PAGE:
The Heavy Brigade under the command of General Scarlett had assembled at the foot of the heights, organising his troopers into a near perfect formation. He instructed his trumpeter to sound the charge. Then against all the odds they attacked the Russian force which outnumbered them five to one. The charge was made uphill against an oncoming force, the Dragoons taking few casualties and the Russians were routed. Lord Cardigan in charge of the Light Brigade charged LATER as a direct result of a garbled and misunderstood message resulting in the destruction and loss of the Brigade with 118 men killed and 127 wounded or taken prisoner.

Following on from the Charge of the Light Brigade, a reporter by the name of William Russell wrote a poignant newspaper report for the Times and this in turn inspired Tennyson to write one of the most well known poems ever written. The poem was to be recited up and down the country and made Lord Cardigan a household name and immortalise the Light Brigade who charges into the “Jaws of Death” The heroism of ALL the men involved in BOTH of the charges along with their unwavering determination should have been equally recognised. However, 28 years after the event Lord Tennyson, realizing his error of judgement wrote another poem specifically in relation to the Charge of the Heavy Brigade, and the following is the last part of the poem which encapsulates the scene most vividly. How William Connell survived his horrific injuries in this battle is a miracle in itself, but survive he did for another 45 years.



Fell like a cannon-shot,

Burst like a thunderbolt,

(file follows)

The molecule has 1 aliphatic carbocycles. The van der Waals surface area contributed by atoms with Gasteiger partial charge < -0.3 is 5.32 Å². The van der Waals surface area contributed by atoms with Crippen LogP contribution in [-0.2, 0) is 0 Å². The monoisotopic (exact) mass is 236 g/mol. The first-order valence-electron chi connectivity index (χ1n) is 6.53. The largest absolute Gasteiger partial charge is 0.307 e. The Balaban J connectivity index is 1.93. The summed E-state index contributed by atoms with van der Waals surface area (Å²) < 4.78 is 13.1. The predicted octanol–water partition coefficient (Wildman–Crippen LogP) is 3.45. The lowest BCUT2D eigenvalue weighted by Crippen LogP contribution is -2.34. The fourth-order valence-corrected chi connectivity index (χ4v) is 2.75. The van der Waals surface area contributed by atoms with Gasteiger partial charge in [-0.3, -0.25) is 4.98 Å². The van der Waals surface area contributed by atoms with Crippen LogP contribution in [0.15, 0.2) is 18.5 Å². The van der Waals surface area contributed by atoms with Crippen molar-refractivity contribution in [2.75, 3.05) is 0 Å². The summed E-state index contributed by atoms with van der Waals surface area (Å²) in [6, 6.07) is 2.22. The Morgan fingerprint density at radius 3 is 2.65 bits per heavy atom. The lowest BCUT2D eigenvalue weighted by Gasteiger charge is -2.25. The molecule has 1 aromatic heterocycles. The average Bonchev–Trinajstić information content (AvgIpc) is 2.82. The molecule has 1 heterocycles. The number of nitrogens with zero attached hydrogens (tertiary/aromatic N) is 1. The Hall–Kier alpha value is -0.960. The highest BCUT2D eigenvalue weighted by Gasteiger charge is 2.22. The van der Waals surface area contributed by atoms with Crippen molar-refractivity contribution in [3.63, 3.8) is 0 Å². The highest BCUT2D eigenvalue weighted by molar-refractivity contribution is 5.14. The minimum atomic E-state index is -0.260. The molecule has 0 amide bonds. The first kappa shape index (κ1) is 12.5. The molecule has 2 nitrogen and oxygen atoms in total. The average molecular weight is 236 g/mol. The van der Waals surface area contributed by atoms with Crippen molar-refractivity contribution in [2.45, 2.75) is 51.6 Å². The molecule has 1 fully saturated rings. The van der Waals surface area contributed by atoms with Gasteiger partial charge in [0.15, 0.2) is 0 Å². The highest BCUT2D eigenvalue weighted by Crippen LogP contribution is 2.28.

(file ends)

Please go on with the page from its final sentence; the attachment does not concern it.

Crash’d like a hurricane,

Broke thro’ the mass from below,

Drove thro’ the midst of the foe,

Plunged up and down, to and fro,

Rode flashing blow upon blow,

Brave Inniskillens and Greys

Whirling their sabres in circles of light!

And some of us, all in amaze,

Who were held for a while from the fight,

And were only standing at gaze,

When the dark-muffled Russian crowd

Folded its wings from the left and the right,

And roll’d them around like a cloud,–

O, mad for the charge and the battle were we,

When our own good redcoats sank from sight,

Like drops of blood in a dark-gray sea,

And we turn’d to each other, whispering, all dismay’d,

‘Lost are the gallant three hundred of Scarlett’s Brigade!’



‘Lost one and all’ were the words

Mutter’d in our dismay;

But they rode like victors and lords

Thro’ the forest of lances and swords

In the heart of the Russian hordes,

They rode, or they stood at bay-

Struck with the sword-hand and slew,

Down with the bridle-hand drew

The foe from the saddle and threw

Underfoot there in the fray-

Ranged like a storm or stood like a rock

In the wave of a stormy day;

Till suddenly shock upon shock

Stagger’d the mass from without,

Drove it in wild disarray,

For our men gallopt up with a cheer and a shout,

And the foeman surged, and waver’d, and reel’d

Up the hill, up the hill, up the hill, out of the field,

And over the brow and away.


Glory to each and to all and the charge that they made!

Glory to all the three hundred, and all the Brigade!